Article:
For temporary (90 days) amendment of D.C. Law 19-141, § 601, see § 4112 of the Fiscal Year 2014 Budget Support Emergency Act of 2013 (D.C. Act 20-130, July 30, 2013, 60 DCR 11384, 20 DCSTAT 1827).

For temporary (90 days) amendment of D.C. Law 19-141, § 601, see § 4112 of the Fiscal Year 2014 Budget Support Congressional Review Emergency Act of 2013 (D.C. Act 20-204, October 17, 2013, 60 DCR 15341, 20 DCSTAT 2311).

Short Title

Section 4111 of D.C. Law 20-61 provided that Subtitle K of Title IV of the act may be cited as the “South Capitol Street Memorial Amendment Act of 2013”.

Editor's Notes

Section 601 of D.C. Law 19-141 originally provided that the act shall apply upon the inclusion of its fiscal effect in an approved budget and financial plan. Section 601 of D.C. Law 19-141, as amended by D.C. Law 19-168, § 7004, provided that the applicability of only §§ 302(b)(1), 304, and 502(a) are contingent upon the inclusion of their fiscal effect in an approved budget and financial plan.

Section 601 of D.C. Law 19-141, as amended by D.C. Law 20-61, § 4112, provided that §§ 302(b)(1)(A) and (C) and 304(b)(1)(D) of D.C. Law 19-141 shall apply to public charter schools upon the inclusion of their fiscal effect in an approved budget and financial plan, as certified by the Chief Financial Officer to the Budget Director of the Council in a certification published by the Council in the District of Columbia Register. Section 302(b)(1)(A) of D.C. Law 19-141 added § 38-203(i)(A-i); Section 302(b)(1)(C) of D.C. Law 19-141 added § 38-203(i)(B-i); and Section 304(b)(1)(D) of D.C. Law 19-141 added 5 DCMR § A2103(c)(6).


§ 2–1515.04a. Behavioral health screening and assessment requirements.

(a)(1) All youth in contact with the Department shall, to the extent that it is not inconsistent with a court order, receive a behavioral health screening and, if necessary, a behavioral health assessment within 30 days of initial contact; provided, that the Mayor may, through rulemaking, require that the behavioral health screening and assessment be conducted within fewer than 30 days of the initial contact.

(2) As part of the behavioral health screening required by paragraph (1) of this subsection, the Department shall identify youth who are victims of, or who may be at risk for becoming victims of, sex trafficking of children under § 22-1834.

(b) For the purposes of this section, the term “youth” means an individual under 18 years of age residing in the District and those individuals classified as committed youth in the custody of the Department who are 21 years of age or younger.


(Apr. 12, 2005, D.C. Law 15-335, § 104a; as added June 7, 2012, D.C. Law 19-141, § 504(c), 59 DCR 3083; May 7, 2015, D.C. Law 20-276, § 3, 62 DCR 479.)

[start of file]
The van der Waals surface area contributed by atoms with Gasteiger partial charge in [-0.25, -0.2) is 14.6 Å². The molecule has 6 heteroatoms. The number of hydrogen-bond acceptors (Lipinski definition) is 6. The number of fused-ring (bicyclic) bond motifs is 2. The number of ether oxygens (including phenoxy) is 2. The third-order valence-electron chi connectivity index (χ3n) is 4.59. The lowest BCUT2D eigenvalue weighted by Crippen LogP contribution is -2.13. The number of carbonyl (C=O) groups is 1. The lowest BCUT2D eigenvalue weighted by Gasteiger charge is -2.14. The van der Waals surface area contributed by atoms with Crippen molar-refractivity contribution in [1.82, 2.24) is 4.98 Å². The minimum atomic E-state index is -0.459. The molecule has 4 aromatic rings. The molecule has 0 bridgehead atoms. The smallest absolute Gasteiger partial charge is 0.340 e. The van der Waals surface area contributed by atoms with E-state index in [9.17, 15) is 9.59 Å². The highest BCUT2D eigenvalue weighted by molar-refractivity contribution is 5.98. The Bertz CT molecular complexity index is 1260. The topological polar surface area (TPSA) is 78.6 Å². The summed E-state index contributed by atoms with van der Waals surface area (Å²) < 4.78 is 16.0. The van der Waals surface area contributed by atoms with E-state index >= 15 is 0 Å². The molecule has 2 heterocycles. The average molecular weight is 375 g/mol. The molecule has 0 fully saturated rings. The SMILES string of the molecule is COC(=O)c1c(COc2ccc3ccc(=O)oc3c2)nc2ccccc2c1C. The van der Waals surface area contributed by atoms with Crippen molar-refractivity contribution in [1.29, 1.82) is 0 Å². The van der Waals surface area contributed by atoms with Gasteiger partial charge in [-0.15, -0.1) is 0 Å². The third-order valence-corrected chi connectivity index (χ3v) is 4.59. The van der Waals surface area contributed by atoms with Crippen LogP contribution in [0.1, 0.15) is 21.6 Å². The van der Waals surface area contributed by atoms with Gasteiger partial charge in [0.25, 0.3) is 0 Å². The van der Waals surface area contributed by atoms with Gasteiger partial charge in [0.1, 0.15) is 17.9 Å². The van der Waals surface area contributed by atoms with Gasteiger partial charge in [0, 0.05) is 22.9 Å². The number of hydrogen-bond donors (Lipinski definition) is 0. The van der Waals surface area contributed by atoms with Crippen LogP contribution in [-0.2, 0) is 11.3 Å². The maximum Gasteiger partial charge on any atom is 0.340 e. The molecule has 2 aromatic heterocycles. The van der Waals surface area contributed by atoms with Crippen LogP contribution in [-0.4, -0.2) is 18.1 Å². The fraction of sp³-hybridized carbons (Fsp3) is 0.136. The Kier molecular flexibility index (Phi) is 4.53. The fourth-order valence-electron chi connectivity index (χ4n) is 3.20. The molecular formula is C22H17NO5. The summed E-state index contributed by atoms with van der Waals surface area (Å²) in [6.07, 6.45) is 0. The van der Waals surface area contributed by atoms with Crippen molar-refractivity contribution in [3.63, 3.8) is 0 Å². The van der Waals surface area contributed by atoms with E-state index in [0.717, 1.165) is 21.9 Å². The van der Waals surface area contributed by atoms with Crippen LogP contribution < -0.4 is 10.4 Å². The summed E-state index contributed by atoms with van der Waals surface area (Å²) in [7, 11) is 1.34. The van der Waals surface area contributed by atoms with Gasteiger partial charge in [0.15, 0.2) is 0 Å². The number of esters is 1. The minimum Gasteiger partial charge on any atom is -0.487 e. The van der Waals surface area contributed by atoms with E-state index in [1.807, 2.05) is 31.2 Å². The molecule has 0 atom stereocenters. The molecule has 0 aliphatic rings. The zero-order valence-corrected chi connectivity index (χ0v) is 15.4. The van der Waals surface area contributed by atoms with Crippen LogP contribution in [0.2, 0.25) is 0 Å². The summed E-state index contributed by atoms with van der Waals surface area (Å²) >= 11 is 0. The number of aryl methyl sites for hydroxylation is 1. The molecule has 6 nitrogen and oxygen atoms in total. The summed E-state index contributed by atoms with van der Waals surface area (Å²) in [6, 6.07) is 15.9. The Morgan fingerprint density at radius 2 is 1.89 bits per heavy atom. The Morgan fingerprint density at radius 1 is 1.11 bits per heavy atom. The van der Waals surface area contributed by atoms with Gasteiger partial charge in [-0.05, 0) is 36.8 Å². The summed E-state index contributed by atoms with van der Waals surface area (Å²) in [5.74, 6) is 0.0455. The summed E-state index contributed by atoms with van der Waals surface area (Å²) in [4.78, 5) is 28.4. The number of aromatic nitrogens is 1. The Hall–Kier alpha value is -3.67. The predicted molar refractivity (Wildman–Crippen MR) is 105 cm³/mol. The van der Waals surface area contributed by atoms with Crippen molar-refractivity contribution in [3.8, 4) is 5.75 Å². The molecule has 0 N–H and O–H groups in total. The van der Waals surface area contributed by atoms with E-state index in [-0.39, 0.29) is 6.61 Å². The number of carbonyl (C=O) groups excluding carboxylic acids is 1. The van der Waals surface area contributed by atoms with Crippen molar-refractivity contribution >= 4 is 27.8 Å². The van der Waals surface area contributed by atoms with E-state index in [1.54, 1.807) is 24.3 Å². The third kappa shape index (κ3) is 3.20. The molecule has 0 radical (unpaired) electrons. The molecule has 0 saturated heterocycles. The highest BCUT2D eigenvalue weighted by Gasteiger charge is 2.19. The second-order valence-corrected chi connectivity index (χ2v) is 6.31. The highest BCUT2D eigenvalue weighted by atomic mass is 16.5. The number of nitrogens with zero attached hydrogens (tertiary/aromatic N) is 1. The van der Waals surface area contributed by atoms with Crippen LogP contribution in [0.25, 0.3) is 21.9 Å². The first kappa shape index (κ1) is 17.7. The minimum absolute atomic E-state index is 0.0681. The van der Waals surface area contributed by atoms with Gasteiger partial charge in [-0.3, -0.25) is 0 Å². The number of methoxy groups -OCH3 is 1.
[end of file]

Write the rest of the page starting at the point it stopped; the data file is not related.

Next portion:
Effect of Amendments

The 2015 amendment by D.C. Law 20-276 added (a)(2).

Emergency Legislation

For temporary (90 day) amendment of section 601 of D.C. Law 19-141, see § 7004 of Fiscal Year 2013 Budget Support Emergency Act of 2012 (D.C. Act 19-383, June 19, 2012, 59 DCR 7764).

For temporary (90 day) amendment of section 601 of D.C. Law 19-141, see § 7004 of Fiscal Year 2013 Budget Support Congressional Review Emergency Act of 2012 (D.C. Act 19-413, July 25, 2012, 59 DCR 9290).

For temporary (90 days) amendment of D.C. Law 19-141, § 601, see § 4112 of the Fiscal Year 2014 Budget Support Emergency Act of 2013 (D.C. Act 20-130, July 30, 2013, 60 DCR 11384, 20 DCSTAT 1827).

For temporary (90 days) amendment of D.C. Law 19-141, § 601, see § 4112 of the Fiscal Year 2014 Budget Support Congressional Review Emergency Act of 2013 (D.C. Act 20-204, October 17, 2013, 60 DCR 15341, 20 DCSTAT 2311).

Short Title

Section 4111 of D.C. Law 20-61 provided that Subtitle K of Title IV of the act may be cited as the “South Capitol Street Memorial Amendment Act of 2013”.

Editor's Notes

Section 601 of D.C. Law 19-141 provided: “Sec. 601. Applicability. This act shall apply upon the inclusion of its fiscal effect in an approved budget and financial plan.”

Section 601 of D.C. Law 19-141 originally provided that the act shall apply upon the inclusion of its fiscal effect in an approved budget and financial plan. Section 601 of D.C. Law 19-141, as amended by D.C. Law 19-168, § 7004, provided that the applicability of only §§ 302(b)(1), 304, and 502(a) are contingent upon the inclusion of their fiscal effect in an approved budget and financial plan.

Section 7016 of D.C. Law 19-168 provided that Sections 7001, 7004, 7007, 7009, 7011, and 7015 of the act shall apply as of June 19, 2012.